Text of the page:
Was Mr. Oliver really experiencing the situations or was it just a figment of his imagination?
Or, In Ruskin Bond’s story “A Face in the Dark”, Mr Oliver’s encounter with the boy and the watchman could either be real or figment of imagination. Give views.
Or, Was it actually a ghost in “A Face in the Dark”? Can it be that it was a prank of the school boys? What actually happened?
Ruskin Bond’s story “A Face in the Dark” ends abruptly after Mr. Oliver, an English school teacher at Simla encounters two paranormal figures on his way back to school one night and leaves us wondering whether it was real or a figment of the protagonist’s imagination. Now, that is up to the readers how they would like to take it. Most probably it is the author’s fascination with the supernatural world that is expressed in the story. As far as the story itself is concerned, I’d say Mr. Oliver was really experiencing the situation. At least, it was the author’s motif, I feel.
On the other hand, Mr. Oliver’s encounter with the faceless boy and the watchman could be seen as a creation of his imagination. But this school of thought is apparently less convincing as the narrator mentions “Oliver was not a nervous or imaginative man”. Moreover, he was courageous enough not to faint there at the sight of the boy’s face with no eyes, mouth or nose, and rather started running towards the school building.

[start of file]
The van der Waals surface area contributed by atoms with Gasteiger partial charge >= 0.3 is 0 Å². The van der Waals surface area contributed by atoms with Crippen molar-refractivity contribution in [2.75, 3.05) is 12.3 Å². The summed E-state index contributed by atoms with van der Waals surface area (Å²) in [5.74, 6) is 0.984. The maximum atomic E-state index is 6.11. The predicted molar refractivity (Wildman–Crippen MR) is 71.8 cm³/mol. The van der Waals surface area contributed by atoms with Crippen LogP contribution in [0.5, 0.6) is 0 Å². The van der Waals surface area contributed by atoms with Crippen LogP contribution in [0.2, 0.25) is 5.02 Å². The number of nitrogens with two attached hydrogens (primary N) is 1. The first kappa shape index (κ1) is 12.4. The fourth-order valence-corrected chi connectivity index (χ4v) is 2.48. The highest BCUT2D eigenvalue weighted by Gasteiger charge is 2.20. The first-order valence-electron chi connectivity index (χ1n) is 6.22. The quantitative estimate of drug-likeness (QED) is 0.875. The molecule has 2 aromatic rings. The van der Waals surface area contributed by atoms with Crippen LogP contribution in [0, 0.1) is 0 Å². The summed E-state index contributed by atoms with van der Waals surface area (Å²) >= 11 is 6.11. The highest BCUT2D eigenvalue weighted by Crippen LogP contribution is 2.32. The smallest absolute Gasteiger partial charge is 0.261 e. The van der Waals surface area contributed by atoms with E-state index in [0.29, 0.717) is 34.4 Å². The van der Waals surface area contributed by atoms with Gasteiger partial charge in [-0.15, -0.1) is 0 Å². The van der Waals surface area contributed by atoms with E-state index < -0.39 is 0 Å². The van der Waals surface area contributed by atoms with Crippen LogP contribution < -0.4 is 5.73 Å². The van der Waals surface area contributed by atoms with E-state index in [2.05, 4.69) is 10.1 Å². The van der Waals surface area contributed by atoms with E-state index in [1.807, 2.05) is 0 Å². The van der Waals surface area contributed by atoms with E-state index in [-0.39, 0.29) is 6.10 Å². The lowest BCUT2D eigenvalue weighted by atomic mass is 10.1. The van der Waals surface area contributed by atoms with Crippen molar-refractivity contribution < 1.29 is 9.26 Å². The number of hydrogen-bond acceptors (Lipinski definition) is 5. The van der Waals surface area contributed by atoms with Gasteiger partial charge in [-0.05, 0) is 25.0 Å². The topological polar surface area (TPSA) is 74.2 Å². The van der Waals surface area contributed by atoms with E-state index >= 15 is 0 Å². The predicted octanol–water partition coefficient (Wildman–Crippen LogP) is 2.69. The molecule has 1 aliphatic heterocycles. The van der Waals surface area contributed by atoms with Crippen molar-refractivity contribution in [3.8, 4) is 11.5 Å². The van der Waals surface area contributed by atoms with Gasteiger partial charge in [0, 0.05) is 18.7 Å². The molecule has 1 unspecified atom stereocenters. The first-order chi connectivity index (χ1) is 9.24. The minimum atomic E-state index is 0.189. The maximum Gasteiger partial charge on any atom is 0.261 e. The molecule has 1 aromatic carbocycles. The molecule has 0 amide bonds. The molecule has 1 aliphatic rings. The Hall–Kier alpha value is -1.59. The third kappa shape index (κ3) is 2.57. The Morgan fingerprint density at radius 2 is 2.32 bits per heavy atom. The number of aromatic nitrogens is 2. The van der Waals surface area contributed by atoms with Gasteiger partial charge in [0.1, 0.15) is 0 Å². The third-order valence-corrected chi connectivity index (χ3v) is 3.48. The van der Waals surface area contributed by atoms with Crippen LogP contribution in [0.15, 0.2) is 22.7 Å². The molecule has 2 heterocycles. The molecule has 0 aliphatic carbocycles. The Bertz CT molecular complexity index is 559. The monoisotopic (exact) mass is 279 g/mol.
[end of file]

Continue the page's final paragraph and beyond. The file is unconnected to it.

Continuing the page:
But one would argue that Oliver’s courage was definitely not enough to stare at that smooth face for long and investigate what the matter actually was without getting frightened, as it could even be a prank played on him. Though he is outwardly practical and unimaginative, there is a soft spot in his heart, no doubt. That is why another interpretation suggests that Mr. Oliver Might be going through a psychological disturbance living a lonely life for a long time. He is a bachelor and seemingly has no such companion even among his colleagues to accompany him to the Simla Bazaar where he goes all alone. Moreover, his monotonous activity of teaching the students for many years might have made his work dull and he might not find any distinctiveness or individuality in his students as they all look just the same to him. Thus, the faces without features may suggest lack of individuality on a symbolic level to further indicate that the public school where he teaches does not encourage individuality and produces students who are all the same. This sameness is haunting Mr. Oliver according to this interpretation.
So, you see, no concrete conclusion can be reached here as to whether it was Mr. Oliver’s fancy, real paranormal things were happening or it was a prank played upon him. But this openness to interpretation is the hallmark of Bond’s short story “A Face in the Dark”.